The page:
Copus et al. 2022

scientific article | Front. Biogeogr.

The Habitat Persistence Hypothesis: a new perspective on the distribution of coral-reef organisms

Copus JM, Pyle RL, Bowen BW, Kosaki RK, Webster JM


We propose and define the “Habitat Persistence Hypothesis” (HPH) to explain the biogeographical distributions of organisms (especially fishes, invertebrates and algae) inhabiting tropical coral reefs. Both published and unpublished sources indicate that species occurring on deep coral reefs show higher rates of endemism and a less apparent biodiversity gradient across the Pacific Ocean than their counterparts inhabiting shallow coral reefs. The HPH accounts for these biogeographical differences by stipulating that deep reefs are relatively unaffected by sea level changes associated with glacial-interglacial cycles. Shallow-reef habitats may persist across sea level changes in regions with sloped bathymetry (e.g., continental regions and large islands), but are largely extirpated in regions with steep bathymetry (e.g., coral atolls). The HPH suggests that regions with habitat persistence are characterized by higher rates of endemism, and that patterns of attenuating diversity with increasing distance from centers of species richness are shaped by relatively recent recolonization of less persistent habitats from regions with greater habitat persistence. Whereas most existing hypotheses that attempt to explain biogeographical patterns observed on coral reefs (especially in the Indo-Pacific region) rely on observations limited to shallow (<30 m) coral-reef habitat and invoke processes operating on speciation time-scales (107 – 108 yr), the HPH incorporates patterns observed within the remaining 80% of coral-reef habitat (30 – 150 m) and invokes processes operating on time scales associated with sea-level changes (105 – 106 yr). The HPH posits seven specific predictions about coral-reef biogeography that can be directly tested to distinguish it from previous hypotheses. Our intention is to describe the rationale and qualitative support for the HPH with the hope of providing a framework for accumulating sufficient quantitative data to test the predictions, which we anticipate will require decades of robust field surveys.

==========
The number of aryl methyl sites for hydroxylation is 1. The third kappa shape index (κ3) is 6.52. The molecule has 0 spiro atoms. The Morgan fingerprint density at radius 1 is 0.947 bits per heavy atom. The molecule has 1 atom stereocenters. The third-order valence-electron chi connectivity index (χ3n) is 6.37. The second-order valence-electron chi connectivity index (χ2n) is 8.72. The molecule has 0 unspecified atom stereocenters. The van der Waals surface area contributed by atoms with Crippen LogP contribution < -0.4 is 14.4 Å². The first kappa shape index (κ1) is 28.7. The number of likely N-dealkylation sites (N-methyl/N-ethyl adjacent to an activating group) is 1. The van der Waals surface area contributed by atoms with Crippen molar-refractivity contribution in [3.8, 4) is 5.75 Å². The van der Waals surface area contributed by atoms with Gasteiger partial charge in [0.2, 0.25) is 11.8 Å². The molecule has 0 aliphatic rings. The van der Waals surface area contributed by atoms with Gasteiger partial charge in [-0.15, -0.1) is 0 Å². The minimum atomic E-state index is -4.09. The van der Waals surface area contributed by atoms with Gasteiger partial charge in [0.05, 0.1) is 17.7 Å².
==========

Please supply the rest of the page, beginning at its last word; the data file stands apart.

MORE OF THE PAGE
Depth range
30- 150 m

Mesophotic “mentions”
18 x (total of 9484 words)

* Presents original data
* Focused on 'mesophotic' depth range
* Focused on 'mesophotic coral ecosystem'

Community structure
Management and Conservation

Overall benthic (groups)

Australia - Coral Sea
Australia - Great Barrier Reef
Australia - Northern Australia
Australia - Southeastern Australia
Australia - Western Australia

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